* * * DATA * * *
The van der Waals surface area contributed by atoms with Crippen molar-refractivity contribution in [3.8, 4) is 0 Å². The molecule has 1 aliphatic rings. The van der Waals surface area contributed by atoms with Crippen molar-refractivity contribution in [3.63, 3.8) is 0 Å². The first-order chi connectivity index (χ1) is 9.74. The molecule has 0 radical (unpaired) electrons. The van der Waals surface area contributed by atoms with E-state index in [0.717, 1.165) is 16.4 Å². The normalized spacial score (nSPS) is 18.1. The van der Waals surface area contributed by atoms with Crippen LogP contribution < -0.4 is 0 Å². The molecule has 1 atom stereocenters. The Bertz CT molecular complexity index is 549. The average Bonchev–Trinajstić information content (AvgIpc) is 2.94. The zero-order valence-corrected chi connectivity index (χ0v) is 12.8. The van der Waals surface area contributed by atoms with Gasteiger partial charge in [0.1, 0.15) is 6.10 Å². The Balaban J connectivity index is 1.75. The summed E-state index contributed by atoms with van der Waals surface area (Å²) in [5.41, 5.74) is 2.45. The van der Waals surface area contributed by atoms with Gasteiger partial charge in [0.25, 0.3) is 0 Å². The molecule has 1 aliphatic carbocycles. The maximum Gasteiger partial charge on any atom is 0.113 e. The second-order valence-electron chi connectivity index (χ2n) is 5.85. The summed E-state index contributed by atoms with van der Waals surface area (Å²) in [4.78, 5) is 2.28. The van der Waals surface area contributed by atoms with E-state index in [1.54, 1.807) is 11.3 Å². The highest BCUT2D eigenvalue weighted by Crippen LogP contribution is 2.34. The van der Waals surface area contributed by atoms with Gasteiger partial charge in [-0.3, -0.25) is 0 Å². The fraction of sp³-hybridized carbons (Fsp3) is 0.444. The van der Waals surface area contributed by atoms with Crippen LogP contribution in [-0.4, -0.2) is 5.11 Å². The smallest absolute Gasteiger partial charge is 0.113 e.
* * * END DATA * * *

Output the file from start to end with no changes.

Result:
The van der Waals surface area contributed by atoms with Crippen molar-refractivity contribution in [3.8, 4) is 0 Å². The molecule has 1 aliphatic rings. The van der Waals surface area contributed by atoms with Crippen molar-refractivity contribution in [3.63, 3.8) is 0 Å². The first-order chi connectivity index (χ1) is 9.74. The molecule has 0 radical (unpaired) electrons. The van der Waals surface area contributed by atoms with E-state index in [0.717, 1.165) is 16.4 Å². The normalized spacial score (nSPS) is 18.1. The van der Waals surface area contributed by atoms with Crippen LogP contribution < -0.4 is 0 Å². The molecule has 1 atom stereocenters. The Bertz CT molecular complexity index is 549. The average Bonchev–Trinajstić information content (AvgIpc) is 2.94. The zero-order valence-corrected chi connectivity index (χ0v) is 12.8. The van der Waals surface area contributed by atoms with Gasteiger partial charge in [0.1, 0.15) is 6.10 Å². The Balaban J connectivity index is 1.75. The summed E-state index contributed by atoms with van der Waals surface area (Å²) in [5.41, 5.74) is 2.45. The van der Waals surface area contributed by atoms with Gasteiger partial charge in [0.25, 0.3) is 0 Å². The molecule has 1 aliphatic carbocycles. The maximum Gasteiger partial charge on any atom is 0.113 e. The second-order valence-electron chi connectivity index (χ2n) is 5.85. The summed E-state index contributed by atoms with van der Waals surface area (Å²) in [4.78, 5) is 2.28. The van der Waals surface area contributed by atoms with E-state index in [1.54, 1.807) is 11.3 Å². The highest BCUT2D eigenvalue weighted by Crippen LogP contribution is 2.34. The van der Waals surface area contributed by atoms with Gasteiger partial charge in [-0.3, -0.25) is 0 Å². The fraction of sp³-hybridized carbons (Fsp3) is 0.444. The van der Waals surface area contributed by atoms with Crippen LogP contribution in [-0.4, -0.2) is 5.11 Å². The smallest absolute Gasteiger partial charge is 0.113 e.